requested the favourable attention of the house, not so much because he was in some degree personally concerned in what had passed, as because he had still to discharge the remainder of an anxious duty to her Majesty, rendered infinitely more painful and burdensome by the tone and matter of the speech of the noble lord. It was mighty well for the hon. member for Corfe-castle to assert, that the time was now come when he might offer his promised explanation; and it was very easy for the commissioner of woods and forests to repeat the taunt, and to allege as a reason for compliance the conclusion of all inquiries regarding the Queen. He would appeal to the House, after what had occurred, whether there was any appearance that those inquiries had terminated. Had all intention further to molest the Queen been finally and completely abandoned? Did the speeches within the last few days, even the most moderate and guarded of them, give any such indication? The attorney-general, to excuse himself, had taken upon himself to re-assert what he had asserted elsewhere. The member for Surrey, backed by the member for Somerset, and supported by a noble but voluntary witness, the member for Westmorland, had even introduced charges unheard-of until long after the acquittal of her majesty, and had accused her, not only of maintaining a correspondence with Bergami, but of transmitting to him large sums of the public money to support him in a guilty splendor. If he had shut his ears to all matters of mere rumour, and his eyes to the statement of the motive assigned by the member for Liverpool for quitting office, namely, his reluctance to become a prosecutor of his Queen—if he had refused to look at the systematic attempts to malign and defame her majesty, not only in that part of the public press known to be under the control of the responsible advisers of the Crown, but also in that odious, disgusting, and detestable portion of it which pretended to give to the vaguest and vilest slanders the authenticity of place, time, and circumstance, which was a reproach to the frank and generous nation in which it was promulgated, a stigma upon the freedom of open discussion, and a source of misery and dissension in domestic life; he still could not persuade himself that there was even a probability that further proceedings against the; Queen were abandoned. God forbid that he should accuse ministers, or even their most suspicious underlings, of giving encouragement to the public nuisance to which he had just referred; but whoever might be its authors, it evidently showed an anxiety to keep alive calumnious topics of heat and agitation, and, with other proofs, convinced him that though the noble lord had relinquished all design of further prosecution, the intention still existed in some unknown and irresponsible quarter [No, no! Hear, hear!]. Who could say, that some Hanoverian advisers might not be about the court hatching a new case more perfect than that just defeated and exposed? Who could say, that they would not lay a body of evidence before some chancellor of some duchy, who in his turn might submit it to a set of ministers who, rather than abandon their places, would drag the reluctant and unoffended country through a second disgusting and demoralizing inquiry? He might safely urge, therefore, that the case against the Queen was not yet closed; but at the same time he was prepared to follow the noble lord through the various parts of his speech, recurring to what had been stated in the last session as to the grounds on which the defence of the Queen would' be rested.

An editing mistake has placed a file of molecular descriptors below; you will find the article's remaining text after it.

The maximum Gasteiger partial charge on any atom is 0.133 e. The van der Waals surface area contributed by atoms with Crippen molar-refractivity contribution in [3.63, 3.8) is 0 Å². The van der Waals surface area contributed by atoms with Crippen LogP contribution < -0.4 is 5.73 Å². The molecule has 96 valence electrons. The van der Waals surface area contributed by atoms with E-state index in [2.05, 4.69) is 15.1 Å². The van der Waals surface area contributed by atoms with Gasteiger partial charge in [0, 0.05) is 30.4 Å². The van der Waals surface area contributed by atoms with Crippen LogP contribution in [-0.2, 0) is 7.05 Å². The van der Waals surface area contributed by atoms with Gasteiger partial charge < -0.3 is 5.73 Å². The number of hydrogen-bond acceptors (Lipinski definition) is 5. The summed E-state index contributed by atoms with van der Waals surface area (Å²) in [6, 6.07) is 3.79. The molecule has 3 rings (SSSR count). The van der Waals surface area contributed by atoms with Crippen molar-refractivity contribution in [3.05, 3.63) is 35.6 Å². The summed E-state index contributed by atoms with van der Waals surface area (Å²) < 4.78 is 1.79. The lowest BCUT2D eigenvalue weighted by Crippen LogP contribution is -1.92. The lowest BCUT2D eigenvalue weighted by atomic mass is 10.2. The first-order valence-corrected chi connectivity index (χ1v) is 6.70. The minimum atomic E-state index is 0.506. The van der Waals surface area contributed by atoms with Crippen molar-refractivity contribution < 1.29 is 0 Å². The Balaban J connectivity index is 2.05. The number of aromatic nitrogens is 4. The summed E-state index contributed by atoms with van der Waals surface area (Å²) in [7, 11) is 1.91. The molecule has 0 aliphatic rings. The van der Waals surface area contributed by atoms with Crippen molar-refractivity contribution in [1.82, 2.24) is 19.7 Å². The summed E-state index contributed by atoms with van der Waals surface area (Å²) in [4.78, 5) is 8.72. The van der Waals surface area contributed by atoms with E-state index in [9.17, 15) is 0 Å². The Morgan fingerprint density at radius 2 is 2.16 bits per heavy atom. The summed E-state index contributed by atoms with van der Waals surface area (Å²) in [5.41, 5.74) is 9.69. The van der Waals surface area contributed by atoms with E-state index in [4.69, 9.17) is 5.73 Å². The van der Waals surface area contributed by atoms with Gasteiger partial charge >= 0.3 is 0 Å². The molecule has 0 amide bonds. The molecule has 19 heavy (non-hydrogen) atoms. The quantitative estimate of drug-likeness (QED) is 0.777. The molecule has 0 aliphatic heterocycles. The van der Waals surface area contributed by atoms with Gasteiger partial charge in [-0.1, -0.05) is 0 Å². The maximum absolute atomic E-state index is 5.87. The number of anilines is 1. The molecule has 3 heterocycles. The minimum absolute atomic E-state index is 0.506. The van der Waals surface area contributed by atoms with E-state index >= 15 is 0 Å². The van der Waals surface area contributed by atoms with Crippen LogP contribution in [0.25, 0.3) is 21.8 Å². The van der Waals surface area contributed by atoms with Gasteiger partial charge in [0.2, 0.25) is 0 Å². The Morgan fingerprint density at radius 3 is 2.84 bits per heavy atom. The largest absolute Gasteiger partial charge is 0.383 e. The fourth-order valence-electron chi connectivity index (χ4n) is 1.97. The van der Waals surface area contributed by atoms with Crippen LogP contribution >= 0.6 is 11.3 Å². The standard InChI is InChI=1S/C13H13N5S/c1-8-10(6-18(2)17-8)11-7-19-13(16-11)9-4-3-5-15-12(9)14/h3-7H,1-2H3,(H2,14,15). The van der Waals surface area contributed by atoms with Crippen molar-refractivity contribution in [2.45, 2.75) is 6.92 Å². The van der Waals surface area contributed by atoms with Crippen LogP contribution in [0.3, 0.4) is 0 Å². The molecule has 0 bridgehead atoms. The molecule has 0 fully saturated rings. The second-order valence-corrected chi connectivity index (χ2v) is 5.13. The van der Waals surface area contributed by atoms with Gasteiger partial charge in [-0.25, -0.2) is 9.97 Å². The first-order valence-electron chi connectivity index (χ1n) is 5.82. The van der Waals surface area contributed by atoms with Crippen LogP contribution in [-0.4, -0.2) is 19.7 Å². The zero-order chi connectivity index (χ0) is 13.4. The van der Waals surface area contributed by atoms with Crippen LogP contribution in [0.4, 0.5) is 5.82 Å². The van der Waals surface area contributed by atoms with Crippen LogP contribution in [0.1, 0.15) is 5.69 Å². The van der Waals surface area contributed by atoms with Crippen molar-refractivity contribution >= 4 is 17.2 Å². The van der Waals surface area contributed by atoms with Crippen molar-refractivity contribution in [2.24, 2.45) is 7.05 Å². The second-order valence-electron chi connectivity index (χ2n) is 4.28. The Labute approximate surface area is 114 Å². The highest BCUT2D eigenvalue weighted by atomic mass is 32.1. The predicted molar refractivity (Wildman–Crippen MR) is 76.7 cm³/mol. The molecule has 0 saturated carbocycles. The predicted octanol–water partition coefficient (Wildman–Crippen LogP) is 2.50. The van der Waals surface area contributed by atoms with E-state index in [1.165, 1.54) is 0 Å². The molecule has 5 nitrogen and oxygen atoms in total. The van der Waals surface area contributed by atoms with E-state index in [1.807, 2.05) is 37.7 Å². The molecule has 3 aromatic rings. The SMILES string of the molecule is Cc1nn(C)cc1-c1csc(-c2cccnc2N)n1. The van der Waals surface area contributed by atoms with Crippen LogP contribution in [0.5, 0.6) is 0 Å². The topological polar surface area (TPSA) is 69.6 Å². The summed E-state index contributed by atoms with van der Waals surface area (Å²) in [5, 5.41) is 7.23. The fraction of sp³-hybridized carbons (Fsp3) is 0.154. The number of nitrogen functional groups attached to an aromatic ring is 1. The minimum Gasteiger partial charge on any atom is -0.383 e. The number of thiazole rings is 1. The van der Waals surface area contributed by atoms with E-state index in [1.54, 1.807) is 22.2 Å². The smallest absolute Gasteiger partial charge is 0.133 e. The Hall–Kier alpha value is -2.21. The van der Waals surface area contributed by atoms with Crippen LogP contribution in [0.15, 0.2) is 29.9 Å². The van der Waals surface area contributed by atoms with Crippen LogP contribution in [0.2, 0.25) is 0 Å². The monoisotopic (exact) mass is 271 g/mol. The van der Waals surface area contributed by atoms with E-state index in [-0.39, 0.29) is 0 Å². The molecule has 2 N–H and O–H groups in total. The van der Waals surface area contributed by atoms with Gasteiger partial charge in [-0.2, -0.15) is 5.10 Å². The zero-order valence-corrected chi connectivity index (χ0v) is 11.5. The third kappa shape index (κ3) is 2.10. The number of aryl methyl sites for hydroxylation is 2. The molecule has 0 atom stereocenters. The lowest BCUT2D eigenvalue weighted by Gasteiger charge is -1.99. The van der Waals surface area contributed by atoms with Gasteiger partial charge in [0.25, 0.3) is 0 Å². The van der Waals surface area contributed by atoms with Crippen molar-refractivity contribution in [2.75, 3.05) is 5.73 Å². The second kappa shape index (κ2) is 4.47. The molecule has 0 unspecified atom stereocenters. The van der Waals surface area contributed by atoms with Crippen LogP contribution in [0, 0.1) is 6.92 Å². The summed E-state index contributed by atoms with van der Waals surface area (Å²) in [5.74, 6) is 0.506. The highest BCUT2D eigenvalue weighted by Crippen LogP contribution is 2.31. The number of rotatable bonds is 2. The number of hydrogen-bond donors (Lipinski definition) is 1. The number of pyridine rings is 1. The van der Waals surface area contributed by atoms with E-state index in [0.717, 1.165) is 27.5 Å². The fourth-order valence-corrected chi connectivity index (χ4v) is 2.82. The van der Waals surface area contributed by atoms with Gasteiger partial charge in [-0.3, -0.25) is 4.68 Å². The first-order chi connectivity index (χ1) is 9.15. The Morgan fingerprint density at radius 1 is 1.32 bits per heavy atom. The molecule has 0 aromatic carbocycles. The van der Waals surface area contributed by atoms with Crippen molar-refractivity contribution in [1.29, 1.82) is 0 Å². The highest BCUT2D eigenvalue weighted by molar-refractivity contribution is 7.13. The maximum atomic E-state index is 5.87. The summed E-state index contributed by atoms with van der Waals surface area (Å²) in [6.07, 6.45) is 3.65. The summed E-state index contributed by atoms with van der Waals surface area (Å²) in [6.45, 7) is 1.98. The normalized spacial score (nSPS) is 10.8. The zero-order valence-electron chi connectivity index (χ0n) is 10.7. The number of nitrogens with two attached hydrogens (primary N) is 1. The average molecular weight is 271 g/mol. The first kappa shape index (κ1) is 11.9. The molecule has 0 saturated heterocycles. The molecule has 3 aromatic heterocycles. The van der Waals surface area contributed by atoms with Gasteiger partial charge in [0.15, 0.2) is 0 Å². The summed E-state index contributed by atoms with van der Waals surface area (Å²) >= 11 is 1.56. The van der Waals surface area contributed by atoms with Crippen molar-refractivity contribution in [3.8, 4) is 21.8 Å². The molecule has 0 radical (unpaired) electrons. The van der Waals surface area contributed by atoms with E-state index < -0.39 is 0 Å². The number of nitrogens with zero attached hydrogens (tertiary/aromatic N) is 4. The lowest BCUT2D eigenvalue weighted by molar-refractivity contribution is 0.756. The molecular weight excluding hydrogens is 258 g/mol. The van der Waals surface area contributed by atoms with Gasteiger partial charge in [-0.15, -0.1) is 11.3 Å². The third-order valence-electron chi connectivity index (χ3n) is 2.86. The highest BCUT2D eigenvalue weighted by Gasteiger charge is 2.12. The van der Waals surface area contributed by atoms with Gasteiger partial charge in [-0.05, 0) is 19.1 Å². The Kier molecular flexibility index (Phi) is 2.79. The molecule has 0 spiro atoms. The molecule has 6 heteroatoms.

The noble lord had stated, and justly stated, that a proposition was made, upon the part of her majesty, in the year 1819; but he (Mr. B.) distinctly stated, in express words, that that proposition was made without the knowledge of her majesty, and that it was in terms at least the same which was afterwards offered by his majesty to her. One remarkable feature, however, was not only omitted, but the direct contrary was inserted, in a subsequent offer made to her majesty, then princess of Wales, who was to have been allowed to have taken her royal title. It was in that offer declared and stated to be the title of Duchess of Cornwall. This was that title of the peerage by which, in fact, her royal highness was then recognised in the peerage of this country. Another circumstance that seemed wholly to have escaped the noble lord's recollection was, that at the time the Queen was princess of Wales the late king was alive and in perfect health: no suspicion, at that time, existed of his death, and the consequent, demise of the crown. In the month of June, 1S19, this proposition was made, he could not too often or too expressly repeat, without the knowledge of that illustrious person herself. It was made, such an event as the demise of the crown not being then contemplated; and it was surely a very distinct thing, as it regarded an individual in her then situation, and a person upon the point of taking upon herself that exalted rank to which she would in that event become entitled. He begged to state once again, that it made exactly all the difference in the world, between a person's covenanting not to take up a future and contingent dignity, and a person's being already in the actual possession of it: in the latter case, she was required to step down from it, to give up all claim to its honours, to abandon the throne itself, to part with all her rights and privileges; this circumstance must necessarily affect an arrangement, which was to be made, not with a person expectant only of a right, but, possessing one which she could not give up.